One-track made a loud remark in the same vein.

Ethan wheeled around and slugged him.

Then froze, horror-stricken at his own dreadful breach of control. This wasn't the behavior of an ambassador—he must apologize at once—

"Free of women?" One-track snarled, scrambling back to his feet, his eyes red and drunken and feral. "Is that why you came in here—bloody procuring? I'll show you—"

Ethan found himself secured abruptly from behind by two of One-track's burlier friends. He trembled, suppressing a terrified impulse to struggle and break free. If he stayed cool maybe he could still—

"Hey, fellows, take it easy," Green-coveralls began anxiously. "He's obviously just a transient—"

The first blow doubled Ethan over, his breath whistling between clenching teeth. The two pinioning him straightened him up again. "—what we do to your type," wham! "around here!"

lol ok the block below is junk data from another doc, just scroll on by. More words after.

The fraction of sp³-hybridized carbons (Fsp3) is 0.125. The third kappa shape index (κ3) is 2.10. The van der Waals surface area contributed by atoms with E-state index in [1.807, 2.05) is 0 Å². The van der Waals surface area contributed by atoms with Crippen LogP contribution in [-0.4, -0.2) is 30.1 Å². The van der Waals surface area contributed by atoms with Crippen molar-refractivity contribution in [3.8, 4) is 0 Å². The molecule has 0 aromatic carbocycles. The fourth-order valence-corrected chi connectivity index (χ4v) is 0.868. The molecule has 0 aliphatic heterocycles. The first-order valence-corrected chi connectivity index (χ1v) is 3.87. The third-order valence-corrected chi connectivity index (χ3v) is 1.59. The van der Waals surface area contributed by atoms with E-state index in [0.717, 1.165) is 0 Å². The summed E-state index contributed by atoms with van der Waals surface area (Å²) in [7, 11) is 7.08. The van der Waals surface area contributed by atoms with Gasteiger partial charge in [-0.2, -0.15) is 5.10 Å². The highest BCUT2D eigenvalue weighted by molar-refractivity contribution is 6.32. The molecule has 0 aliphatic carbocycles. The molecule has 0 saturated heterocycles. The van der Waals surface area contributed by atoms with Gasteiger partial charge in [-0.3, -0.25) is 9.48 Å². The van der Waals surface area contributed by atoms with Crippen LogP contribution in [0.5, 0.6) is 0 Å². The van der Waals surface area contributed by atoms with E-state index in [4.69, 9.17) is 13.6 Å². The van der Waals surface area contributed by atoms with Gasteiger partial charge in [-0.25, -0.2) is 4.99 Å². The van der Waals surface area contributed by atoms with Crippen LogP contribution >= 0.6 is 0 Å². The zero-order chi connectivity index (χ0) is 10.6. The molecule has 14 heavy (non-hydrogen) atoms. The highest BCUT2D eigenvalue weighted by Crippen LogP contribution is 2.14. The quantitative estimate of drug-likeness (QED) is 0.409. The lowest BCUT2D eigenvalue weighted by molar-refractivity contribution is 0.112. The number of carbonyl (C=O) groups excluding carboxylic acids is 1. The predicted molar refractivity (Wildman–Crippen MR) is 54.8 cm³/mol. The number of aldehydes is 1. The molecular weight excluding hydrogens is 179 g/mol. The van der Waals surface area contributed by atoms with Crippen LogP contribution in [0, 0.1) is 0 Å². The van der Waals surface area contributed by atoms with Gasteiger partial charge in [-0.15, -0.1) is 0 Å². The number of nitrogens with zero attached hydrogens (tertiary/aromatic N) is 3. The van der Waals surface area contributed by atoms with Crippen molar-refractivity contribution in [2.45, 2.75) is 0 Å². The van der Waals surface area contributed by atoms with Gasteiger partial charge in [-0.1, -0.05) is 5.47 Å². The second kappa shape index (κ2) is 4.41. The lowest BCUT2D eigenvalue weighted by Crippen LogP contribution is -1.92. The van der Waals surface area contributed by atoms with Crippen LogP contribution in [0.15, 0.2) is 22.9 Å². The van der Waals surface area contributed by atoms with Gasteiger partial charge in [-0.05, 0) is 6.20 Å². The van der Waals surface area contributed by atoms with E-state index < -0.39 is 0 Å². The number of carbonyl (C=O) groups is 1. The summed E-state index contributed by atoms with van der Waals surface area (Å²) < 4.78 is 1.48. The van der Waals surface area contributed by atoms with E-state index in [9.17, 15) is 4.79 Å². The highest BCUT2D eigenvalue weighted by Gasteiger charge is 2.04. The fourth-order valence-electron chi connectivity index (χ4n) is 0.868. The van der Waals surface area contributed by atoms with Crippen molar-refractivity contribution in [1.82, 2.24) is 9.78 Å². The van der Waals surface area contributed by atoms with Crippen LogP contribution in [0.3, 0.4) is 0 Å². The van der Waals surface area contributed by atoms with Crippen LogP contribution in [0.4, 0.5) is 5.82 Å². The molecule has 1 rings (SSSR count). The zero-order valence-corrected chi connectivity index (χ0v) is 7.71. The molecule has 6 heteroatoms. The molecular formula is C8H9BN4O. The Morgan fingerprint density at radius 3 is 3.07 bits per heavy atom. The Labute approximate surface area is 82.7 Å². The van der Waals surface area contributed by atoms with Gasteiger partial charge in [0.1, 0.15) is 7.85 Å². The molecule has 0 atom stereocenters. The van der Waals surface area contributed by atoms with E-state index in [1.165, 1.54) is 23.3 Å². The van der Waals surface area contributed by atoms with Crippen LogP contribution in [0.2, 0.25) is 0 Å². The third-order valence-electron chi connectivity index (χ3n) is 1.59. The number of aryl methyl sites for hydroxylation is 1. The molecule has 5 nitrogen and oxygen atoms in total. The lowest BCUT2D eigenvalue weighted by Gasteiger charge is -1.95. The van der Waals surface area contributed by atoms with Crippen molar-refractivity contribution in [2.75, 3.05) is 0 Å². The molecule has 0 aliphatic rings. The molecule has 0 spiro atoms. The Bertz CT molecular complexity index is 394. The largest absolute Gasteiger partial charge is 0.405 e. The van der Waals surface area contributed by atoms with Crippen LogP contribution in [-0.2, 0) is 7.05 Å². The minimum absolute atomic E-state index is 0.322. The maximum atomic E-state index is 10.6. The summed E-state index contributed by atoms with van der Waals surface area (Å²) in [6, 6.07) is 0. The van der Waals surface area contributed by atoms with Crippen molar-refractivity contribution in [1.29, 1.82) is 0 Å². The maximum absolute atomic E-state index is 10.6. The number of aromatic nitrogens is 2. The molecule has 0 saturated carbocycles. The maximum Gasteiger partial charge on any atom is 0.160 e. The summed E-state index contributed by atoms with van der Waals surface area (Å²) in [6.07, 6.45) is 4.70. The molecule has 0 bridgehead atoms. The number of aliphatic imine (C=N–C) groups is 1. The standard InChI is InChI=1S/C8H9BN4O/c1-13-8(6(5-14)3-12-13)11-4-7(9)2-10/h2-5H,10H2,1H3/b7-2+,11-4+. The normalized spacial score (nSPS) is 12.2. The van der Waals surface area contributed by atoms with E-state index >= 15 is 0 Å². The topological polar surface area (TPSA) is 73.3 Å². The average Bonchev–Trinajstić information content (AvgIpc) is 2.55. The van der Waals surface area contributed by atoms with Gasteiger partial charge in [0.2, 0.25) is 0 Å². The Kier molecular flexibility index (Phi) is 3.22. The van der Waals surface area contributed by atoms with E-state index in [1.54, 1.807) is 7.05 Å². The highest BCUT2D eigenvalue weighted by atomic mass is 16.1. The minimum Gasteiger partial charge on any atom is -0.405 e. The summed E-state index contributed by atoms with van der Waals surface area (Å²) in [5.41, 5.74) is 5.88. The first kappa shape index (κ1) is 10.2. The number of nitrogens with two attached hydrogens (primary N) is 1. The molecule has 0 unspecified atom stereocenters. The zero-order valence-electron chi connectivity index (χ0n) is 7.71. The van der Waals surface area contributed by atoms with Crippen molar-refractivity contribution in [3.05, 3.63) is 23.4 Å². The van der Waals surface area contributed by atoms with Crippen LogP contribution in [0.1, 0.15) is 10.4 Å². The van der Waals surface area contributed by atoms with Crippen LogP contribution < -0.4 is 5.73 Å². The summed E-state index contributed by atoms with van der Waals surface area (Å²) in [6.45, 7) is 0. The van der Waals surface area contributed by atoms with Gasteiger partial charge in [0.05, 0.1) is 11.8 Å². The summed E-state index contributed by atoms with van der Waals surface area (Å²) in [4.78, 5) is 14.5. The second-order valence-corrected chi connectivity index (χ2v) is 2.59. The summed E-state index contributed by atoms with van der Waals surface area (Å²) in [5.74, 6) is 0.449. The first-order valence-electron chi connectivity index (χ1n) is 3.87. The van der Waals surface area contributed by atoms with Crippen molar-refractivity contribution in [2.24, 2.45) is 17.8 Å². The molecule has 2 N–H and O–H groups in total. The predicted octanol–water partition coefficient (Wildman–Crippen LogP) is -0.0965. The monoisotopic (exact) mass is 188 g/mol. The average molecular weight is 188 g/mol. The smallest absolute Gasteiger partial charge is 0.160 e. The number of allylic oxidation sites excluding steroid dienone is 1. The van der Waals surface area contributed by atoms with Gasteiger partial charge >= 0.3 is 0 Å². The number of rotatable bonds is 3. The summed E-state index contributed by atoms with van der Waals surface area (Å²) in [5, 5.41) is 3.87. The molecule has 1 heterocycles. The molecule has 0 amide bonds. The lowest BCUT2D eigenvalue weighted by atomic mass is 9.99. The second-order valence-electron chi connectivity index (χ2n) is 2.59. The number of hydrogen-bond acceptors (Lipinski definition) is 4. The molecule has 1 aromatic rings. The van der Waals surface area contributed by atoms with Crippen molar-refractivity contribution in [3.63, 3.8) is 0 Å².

Ethan found he had no breath left with which to apologize. He hoped desperately One-track wasn't going to make a very long speech. But One-track continued, punctuating Ethan regularly.

"—bloody—damned—nosing around our—"

A light, sardonic alto voice interrupted. "Aren't you a little worried by the odds? What if he gets loose, and gangs up on the six of you?"

Ethan twisted his head around; it was the mercenary woman, Commander Quinn. She bounced lightly on her feet, head cocked alertly.

Green-coveralls swore reverently under his breath; One-track just swore. "Come on, Zed," said Green-coveralls, laying a hand on his comrade's arm, although never taking his eyes from the woman's face, "That's enough, I'm thinking."

One-track shook himself free. "And what's this dirt-sucker to you, Sweetie?" he snapped.